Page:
The GoodRx Pharmacist - June 22, 2017
Watch out EpiPen there’s (another) new kid on the block. On June 15, 2017, Adamis Pharmaceuticals received FDA approval for Symjepi, their new epinephrine injection. Symjepi joins Adrenaclick, Auvi-Q, and others as an alternative to the expensive treatment for severe allergic reactions. Adamis also anticipates a low cost for the life-saving medication.
Tori Marsh - January 20, 2017
You might be tired of hearing about the EpiPen pricing controversy after the past couple of months. In 2016, it felt like the the life-saving epinephrine auto-injector would never be affordable, as even generic epinephrine was priced around $300.
Tori Marsh - December 22, 2016
After months of waiting, we finally have some good news for EpiPen users! On December 16th, Mylan announced that epinephrine, the generic for the expensive EpiPen auto-injector, will be available in pharmacies this week.
As you may have heard, over the past couple of months, Mylan Pharmaceuticals, the manufacturer of EpiPen, has been criticized for increasing the price of the epinephrine auto-injector by 400% since 2007, to about $600. See More
Tori Marsh - October 26, 2016
Amidst the recent drama surrounding EpiPen prices, we finally have some good news for epinephrine auto-injectors. The expensive Epipen, and EpiPen Jr, will soon have more competition!
In 2017, manufacturer Kaleo will be re-releasing Auvi-Q, their brand of the epinephrine auto-injector. Auvi-Q was pulled from the market last year, but Kaleo has bought back the rights, and plans to release the alternative auto-injector within the next year. See More
The GoodRx Pharmacist - November 04, 2015
Manufacturer Sanofi has issued a voluntary recall of four lots of Auvi-Q (epinephrine), an injection used to treat life-threatening allergic reactions. Auvi-Q is one of the newer epinephrine injections available, with a device that has the ability to talk you through each step of the injection.
This is a class II recall, the most common type of recall, which means that there is a situation where use of the recalled medication may cause temporary or medically reversible adverse health consequences, but the likelihood of serious adverse effects is small. See More
The GoodRx Pharmacist - September 08, 2015
Get those lunches made and set the alarm clocks; school’s back in session.
Parents know that a new school year means new clothes, new books, maybe a new backpack—and perhaps a new set of prescriptions. As a pharmacist, I know the school year has started when frustrated parents show up at my store with lots of questions.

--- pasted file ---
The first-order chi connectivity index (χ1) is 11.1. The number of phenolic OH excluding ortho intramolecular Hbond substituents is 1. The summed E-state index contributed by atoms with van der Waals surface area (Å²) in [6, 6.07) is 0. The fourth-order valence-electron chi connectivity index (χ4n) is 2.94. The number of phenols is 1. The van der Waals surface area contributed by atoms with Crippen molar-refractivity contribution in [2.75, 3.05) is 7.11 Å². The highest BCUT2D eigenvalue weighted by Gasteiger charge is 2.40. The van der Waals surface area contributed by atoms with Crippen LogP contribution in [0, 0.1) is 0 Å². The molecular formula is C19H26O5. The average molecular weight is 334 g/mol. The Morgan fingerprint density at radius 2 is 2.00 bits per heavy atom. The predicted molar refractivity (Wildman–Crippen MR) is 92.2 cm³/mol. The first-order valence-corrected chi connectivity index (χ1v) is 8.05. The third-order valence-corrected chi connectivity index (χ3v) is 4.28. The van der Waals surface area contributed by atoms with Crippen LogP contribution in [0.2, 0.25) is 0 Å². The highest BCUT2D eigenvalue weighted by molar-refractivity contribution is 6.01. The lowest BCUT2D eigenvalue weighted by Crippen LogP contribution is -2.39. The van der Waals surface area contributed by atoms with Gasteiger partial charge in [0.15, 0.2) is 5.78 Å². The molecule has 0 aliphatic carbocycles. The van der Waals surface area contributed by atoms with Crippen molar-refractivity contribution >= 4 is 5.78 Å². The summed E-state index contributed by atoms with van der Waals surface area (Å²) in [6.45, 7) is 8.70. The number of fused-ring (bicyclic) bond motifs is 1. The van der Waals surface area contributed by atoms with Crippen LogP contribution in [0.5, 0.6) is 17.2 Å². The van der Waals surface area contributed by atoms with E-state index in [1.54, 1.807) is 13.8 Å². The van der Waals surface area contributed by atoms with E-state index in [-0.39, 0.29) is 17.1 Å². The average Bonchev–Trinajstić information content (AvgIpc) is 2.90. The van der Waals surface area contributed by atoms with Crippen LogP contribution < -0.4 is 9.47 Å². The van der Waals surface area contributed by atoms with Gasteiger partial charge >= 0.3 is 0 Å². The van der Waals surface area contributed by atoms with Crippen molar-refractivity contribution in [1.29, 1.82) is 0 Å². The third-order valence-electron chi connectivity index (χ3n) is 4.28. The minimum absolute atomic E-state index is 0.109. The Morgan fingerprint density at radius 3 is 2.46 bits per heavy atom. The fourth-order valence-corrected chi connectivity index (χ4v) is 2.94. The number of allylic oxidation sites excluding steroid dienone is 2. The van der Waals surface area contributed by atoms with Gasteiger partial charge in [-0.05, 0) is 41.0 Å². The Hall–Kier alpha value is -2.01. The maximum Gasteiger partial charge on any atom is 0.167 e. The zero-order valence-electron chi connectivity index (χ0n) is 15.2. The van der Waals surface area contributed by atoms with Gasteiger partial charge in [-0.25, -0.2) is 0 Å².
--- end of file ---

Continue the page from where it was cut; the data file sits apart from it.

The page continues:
The good news is that I can help! Here are 5 helpful solutions for common back-to-school medication issues. See More
Elizabeth Davis - April 10, 2015
As you may know from experience, or from one of our previous articles on changes in coverage in 2014 or 2015, it’s typical for prescription benefit managers (PBMs) to exclude medications from their national preferred formularies each year. These may be brands that have generics available, or generally expensive medications where your plan feels a cheaper alternative may work just as well.
It’s less likely that existing drugs will be added back to the preferred formulary (or at least removed from the exclusion list), but that happened this year in several cases for Express Scripts and Caremark—two major PBMs. See More
The GoodRx Pharmacist - June 13, 2014
When the sun finally comes out and the weather starts to change, you can tell that summer is nearby. It’s a great time to spend more time outside, but you may be more prone to summertime illnesses and injuries like allergies, insect bites, sunburns, rashes, cuts and scrapes, dehydration, and asthma. Here are some things to watch out for:
It can sometimes be difficult to do outdoor activities in the hot summer sun even if you don’t have asthma or breathing problems—if you do have asthma, you’ll want to be extra careful. See More
The GoodRx Pharmacist - December 23, 2013
Express Scripts and Caremark have removed certain medications from their formulary starting in January 2014. These companies handle prescription benefits for more than 200 million Americans, so your prescription coverage will likely be changing in the new year.
We’re reviewing which prescriptions will no longer be covered and the suggested alternatives to give you a better picture of your options. Express Scripts has made a change in their coverage of emergency allergic reaction meds that may affect you:
Removed medication: Auvi-Q || Suggested Alternatives: EpiPen, EpiPen Jr
Auvi-Q is the new injectable that literally talks you through the injection process if you are having an anaphylactic allergic reaction. See More
Elizabeth Davis - October 29, 2013
For many Americans with health insurance, more than 50 popular brand-name drugs may no longer be covered starting in January 2014. Express Scripts and Caremark, companies that handles pharmacy benefits for more than 200 million Americans, are removing almost 50 brands from their formularies at the end of 2013. More information is below.
What are Express Scripts and Caremark?
Express Scripts and Caremark are companies that administer prescription drug benefits for many health insurance companies and Tricare. See More